Folkcraft Instruments: Mountain Dulcimer Building Supplies - Plans And Instructions

Quazen: How to Make a Dulcimer

Howdy Ya Dewit: How to Tell if A Piece of Wood Will Make a Good Musical Instrument

Doug Sparling: Fret Calculator



  1. I really want to build one of these, I bookmarked your page, as well as all the links. Big thanks for the Fret calculator as well. Did you complete yours ?

  2. Creative idea. I want to build this Box Dulcimer.

  3. Love your description, specifically looked it up again to get some dimensions. Particularly wonder how the wood for the box is 23" long, the fretboard is 28" long, and the box is longer. Or did I miss it somewhere?

  4. You're right, that's confusing. The picture shows a dulcimer with an abbreviated fretboard. The design is for one with five extra inches for a headstock that extends beyond the box. I added a picture and some clarification. I like the extended headstock so you can use banjo or guitar tuners instead of friction pegs. I also added hyperlinks to places you can get things mentioned in the article. Good luck with your project.
    - Tom

  5. Your dulcimer appears to be 23" long. What is the VSL?

  6. I personally like the abbreviated fret board. So the box is 23"x6". Looks wider than that.

  7. The VSL is measured from the nut to the bridge. The vibrating string length rather depends on where you actually put the bridge and nut. That's part of the construction process and depends rather on what bridge and nut assembly you use. It can be 22 inches, 23 inches or somewhere between. Simply enter the VSL in the fret calculator and it will adjust your fret measurements accordingly. With the one I've linked to above, you can play around with the VSL till you get measurements you like and then set your bridge and nut. Remember that because dulcimers are not chromatic, they don't have every fret. The fret calculator tells you which ones to skip.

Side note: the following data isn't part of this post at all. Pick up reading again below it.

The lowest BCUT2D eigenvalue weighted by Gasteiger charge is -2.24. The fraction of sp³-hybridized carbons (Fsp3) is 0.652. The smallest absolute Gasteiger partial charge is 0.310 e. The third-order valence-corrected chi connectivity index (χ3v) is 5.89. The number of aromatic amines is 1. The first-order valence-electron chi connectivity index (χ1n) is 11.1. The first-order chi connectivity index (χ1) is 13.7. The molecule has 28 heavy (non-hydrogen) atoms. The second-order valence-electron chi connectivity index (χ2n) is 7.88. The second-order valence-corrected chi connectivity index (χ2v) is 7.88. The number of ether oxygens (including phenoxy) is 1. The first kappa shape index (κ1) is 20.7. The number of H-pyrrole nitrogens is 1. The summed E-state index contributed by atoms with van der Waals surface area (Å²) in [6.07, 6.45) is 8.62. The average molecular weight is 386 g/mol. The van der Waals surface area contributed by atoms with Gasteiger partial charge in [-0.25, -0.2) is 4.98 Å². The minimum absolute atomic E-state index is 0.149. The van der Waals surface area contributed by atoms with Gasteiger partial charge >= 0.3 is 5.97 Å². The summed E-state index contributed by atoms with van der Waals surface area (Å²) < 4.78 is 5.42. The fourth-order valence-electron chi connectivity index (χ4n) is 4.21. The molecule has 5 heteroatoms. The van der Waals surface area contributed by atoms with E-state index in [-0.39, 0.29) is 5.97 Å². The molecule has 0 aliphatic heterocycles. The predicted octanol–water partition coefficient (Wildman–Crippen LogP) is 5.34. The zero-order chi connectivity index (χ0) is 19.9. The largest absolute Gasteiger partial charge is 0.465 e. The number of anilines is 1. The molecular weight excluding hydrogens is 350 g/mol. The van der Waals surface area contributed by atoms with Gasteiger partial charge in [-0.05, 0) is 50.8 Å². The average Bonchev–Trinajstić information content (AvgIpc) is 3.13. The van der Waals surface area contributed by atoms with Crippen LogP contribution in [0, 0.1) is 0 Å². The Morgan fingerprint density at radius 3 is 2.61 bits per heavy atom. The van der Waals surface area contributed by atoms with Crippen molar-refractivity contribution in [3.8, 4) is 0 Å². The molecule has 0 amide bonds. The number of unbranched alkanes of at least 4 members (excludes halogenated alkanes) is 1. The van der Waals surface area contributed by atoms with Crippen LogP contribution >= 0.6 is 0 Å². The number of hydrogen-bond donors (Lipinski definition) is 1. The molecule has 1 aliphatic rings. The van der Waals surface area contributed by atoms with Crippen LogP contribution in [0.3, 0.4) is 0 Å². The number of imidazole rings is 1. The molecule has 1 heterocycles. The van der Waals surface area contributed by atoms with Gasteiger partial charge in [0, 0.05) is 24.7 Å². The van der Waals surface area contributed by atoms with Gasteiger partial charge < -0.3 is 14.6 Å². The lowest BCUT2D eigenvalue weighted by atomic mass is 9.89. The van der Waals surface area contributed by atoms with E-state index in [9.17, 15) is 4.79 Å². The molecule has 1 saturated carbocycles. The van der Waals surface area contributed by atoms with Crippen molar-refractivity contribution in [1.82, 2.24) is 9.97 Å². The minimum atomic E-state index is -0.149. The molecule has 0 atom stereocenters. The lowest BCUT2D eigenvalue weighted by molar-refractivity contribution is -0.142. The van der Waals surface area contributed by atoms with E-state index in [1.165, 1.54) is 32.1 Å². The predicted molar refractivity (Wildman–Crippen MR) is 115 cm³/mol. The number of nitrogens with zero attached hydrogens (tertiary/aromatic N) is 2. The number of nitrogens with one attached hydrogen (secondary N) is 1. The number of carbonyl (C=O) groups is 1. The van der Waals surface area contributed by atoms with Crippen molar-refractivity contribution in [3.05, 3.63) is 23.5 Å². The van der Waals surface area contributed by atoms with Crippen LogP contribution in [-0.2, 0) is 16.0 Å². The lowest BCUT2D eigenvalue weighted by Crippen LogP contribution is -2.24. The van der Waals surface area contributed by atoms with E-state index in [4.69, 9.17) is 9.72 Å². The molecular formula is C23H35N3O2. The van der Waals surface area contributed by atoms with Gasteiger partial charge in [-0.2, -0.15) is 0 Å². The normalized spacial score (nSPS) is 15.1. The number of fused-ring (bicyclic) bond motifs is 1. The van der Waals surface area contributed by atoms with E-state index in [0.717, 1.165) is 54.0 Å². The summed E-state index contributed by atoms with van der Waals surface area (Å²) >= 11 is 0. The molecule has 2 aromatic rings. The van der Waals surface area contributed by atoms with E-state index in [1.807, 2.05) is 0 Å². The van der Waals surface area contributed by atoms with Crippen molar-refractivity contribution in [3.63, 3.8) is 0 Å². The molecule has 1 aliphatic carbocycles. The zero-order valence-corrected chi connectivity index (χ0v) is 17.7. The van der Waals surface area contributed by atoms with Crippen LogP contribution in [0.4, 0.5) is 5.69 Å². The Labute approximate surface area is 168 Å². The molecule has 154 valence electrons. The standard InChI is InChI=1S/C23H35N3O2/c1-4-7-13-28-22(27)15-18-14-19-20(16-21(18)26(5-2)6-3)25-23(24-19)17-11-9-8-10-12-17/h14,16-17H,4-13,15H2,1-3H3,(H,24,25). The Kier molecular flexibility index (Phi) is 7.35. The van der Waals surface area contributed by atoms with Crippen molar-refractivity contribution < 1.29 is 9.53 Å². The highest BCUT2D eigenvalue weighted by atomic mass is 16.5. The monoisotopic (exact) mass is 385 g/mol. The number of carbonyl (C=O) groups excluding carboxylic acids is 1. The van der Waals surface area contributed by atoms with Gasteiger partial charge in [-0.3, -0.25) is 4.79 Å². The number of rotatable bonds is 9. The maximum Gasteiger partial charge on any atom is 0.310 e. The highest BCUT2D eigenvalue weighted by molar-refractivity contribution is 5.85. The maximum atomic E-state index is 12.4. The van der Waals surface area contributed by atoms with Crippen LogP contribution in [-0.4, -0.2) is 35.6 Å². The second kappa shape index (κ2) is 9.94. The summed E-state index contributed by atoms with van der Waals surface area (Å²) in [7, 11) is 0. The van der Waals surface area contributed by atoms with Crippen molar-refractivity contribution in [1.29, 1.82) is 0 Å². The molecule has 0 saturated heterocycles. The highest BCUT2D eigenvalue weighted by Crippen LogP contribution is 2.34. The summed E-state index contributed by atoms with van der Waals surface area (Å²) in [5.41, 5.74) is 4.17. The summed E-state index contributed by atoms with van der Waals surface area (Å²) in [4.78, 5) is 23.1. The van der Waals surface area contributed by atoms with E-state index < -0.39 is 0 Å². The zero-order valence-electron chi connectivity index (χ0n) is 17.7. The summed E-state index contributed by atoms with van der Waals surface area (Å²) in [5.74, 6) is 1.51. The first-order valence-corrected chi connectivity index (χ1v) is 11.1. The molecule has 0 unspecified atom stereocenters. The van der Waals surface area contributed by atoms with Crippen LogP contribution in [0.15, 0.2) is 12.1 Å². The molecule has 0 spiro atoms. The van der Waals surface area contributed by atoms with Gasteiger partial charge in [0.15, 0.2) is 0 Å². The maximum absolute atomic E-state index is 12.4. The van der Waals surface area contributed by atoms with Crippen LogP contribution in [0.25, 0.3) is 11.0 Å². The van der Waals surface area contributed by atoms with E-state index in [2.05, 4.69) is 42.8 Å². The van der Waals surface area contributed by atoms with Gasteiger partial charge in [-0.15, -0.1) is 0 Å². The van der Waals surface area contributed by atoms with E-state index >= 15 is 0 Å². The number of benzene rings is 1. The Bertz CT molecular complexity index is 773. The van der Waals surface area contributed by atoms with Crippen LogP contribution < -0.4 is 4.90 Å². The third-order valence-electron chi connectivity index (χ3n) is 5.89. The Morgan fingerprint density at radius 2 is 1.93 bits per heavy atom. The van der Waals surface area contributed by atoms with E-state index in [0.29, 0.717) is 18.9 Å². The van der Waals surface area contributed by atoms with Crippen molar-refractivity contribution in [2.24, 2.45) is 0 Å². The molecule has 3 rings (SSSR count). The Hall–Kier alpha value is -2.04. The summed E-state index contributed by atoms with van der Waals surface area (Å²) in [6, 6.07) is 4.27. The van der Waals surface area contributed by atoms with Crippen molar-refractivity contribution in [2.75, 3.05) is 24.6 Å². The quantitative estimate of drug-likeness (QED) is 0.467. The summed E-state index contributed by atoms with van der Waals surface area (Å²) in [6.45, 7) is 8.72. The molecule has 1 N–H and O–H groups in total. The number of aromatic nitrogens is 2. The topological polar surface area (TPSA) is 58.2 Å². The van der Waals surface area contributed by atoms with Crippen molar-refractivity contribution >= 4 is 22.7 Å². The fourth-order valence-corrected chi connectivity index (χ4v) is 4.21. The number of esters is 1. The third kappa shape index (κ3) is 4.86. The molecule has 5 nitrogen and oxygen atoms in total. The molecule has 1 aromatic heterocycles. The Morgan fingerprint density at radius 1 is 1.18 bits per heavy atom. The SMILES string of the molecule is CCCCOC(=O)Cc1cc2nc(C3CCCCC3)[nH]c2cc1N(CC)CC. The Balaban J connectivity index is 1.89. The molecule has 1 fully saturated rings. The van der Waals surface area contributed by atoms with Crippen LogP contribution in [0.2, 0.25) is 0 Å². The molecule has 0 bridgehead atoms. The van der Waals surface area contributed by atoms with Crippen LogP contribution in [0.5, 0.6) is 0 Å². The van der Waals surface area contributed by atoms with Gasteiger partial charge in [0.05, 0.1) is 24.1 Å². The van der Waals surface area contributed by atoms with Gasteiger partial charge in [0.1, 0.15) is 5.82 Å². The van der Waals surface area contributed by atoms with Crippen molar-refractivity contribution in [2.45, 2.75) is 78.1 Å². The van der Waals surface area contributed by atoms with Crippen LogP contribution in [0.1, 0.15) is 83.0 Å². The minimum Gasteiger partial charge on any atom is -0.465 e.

8. The pictures are of wider box dulcimers. Six inches is adequate for this project. If you want a throatier sound, by all means make it wider. Put your own stamp on it. That's why you go to the trouble of making your own instruments. One of the most interesting homemade instruments I ever saw was made from a banjo neck and a bedpan. On this banjo, the pot was really a "pot".

  9. I'm interested in making one of these instuments and am currently drawing a plan using CAD. I can't quite work out step 5:

    Step 5
    Cut two bridges from hardwood. The one for the heel should be 1 ½ inches wide, 1 ¼ inches tall by ¼ inches thick. The second is 1/8 inch thick by 1 ½ inch by ¼ inch tall.

    Where exactly does this bridge fit? The photographs all seem to be of differently constructed instruments to the one described in the instructions.


  10. See my comment above about the VSL calculation. It allows you to play around with the distances from the nut to the bridge and adjusts the frets accordingly via the calculator. You can simply put the bridge where you want it and then set the fret spacing accordingly using the calculator. This will change the spacing of the frets. If you prefer a more standard fret spacing, just measure another dulcimer and copy it's string length. The fret calculator will lay out fret spacing to match.

    Sorry about the confusion. I showed a full and partial length fretboard. You can do it either way. If you use a partial lenght fretboard, you can cut a sound hole under where you strike the string and get a more guitar-like sound from the strings, especially if you build a larger sound box for it.

    Send pictures or drawings if you would. I'd love to post them here. - Tom

  11. Thank you for sharing your hard working experience. I would love to know if you have one you want to sell. I am looking for a box dulcimer. Do you? Is doesn't matter if it is used. Just in case you do, I am asking. Thank you very much.